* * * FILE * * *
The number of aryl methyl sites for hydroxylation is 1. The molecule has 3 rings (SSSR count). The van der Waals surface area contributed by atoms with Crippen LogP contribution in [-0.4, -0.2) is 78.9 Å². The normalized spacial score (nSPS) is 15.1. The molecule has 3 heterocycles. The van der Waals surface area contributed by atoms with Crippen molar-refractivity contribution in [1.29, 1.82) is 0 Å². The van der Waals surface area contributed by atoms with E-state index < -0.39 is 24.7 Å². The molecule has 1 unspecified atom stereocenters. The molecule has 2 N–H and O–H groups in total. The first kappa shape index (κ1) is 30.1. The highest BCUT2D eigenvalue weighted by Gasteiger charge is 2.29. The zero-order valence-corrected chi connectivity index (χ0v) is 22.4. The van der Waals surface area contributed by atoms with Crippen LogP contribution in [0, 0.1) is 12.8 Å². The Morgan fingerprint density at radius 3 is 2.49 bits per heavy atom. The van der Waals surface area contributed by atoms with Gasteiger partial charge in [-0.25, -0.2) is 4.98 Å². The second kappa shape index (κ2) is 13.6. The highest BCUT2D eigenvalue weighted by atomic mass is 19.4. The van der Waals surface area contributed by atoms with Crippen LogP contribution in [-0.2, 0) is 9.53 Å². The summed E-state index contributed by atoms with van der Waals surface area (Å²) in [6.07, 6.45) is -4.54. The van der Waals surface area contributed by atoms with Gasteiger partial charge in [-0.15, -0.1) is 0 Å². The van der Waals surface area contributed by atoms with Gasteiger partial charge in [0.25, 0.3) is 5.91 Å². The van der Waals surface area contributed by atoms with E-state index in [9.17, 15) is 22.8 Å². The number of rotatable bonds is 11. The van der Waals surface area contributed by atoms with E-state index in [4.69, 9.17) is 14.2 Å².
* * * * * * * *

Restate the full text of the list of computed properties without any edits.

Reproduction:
The number of aryl methyl sites for hydroxylation is 1. The molecule has 3 rings (SSSR count). The van der Waals surface area contributed by atoms with Crippen LogP contribution in [-0.4, -0.2) is 78.9 Å². The normalized spacial score (nSPS) is 15.1. The molecule has 3 heterocycles. The van der Waals surface area contributed by atoms with Crippen molar-refractivity contribution in [1.29, 1.82) is 0 Å². The van der Waals surface area contributed by atoms with E-state index < -0.39 is 24.7 Å². The molecule has 1 unspecified atom stereocenters. The molecule has 2 N–H and O–H groups in total. The first kappa shape index (κ1) is 30.1. The highest BCUT2D eigenvalue weighted by Gasteiger charge is 2.29. The zero-order valence-corrected chi connectivity index (χ0v) is 22.4. The van der Waals surface area contributed by atoms with Crippen LogP contribution in [0, 0.1) is 12.8 Å². The Morgan fingerprint density at radius 3 is 2.49 bits per heavy atom. The van der Waals surface area contributed by atoms with Gasteiger partial charge in [-0.25, -0.2) is 4.98 Å². The second kappa shape index (κ2) is 13.6. The highest BCUT2D eigenvalue weighted by atomic mass is 19.4. The van der Waals surface area contributed by atoms with Crippen LogP contribution in [-0.2, 0) is 9.53 Å². The summed E-state index contributed by atoms with van der Waals surface area (Å²) in [6.07, 6.45) is -4.54. The van der Waals surface area contributed by atoms with Gasteiger partial charge in [-0.15, -0.1) is 0 Å². The van der Waals surface area contributed by atoms with Gasteiger partial charge in [0.25, 0.3) is 5.91 Å². The van der Waals surface area contributed by atoms with E-state index in [9.17, 15) is 22.8 Å². The number of rotatable bonds is 11. The van der Waals surface area contributed by atoms with E-state index in [4.69, 9.17) is 14.2 Å².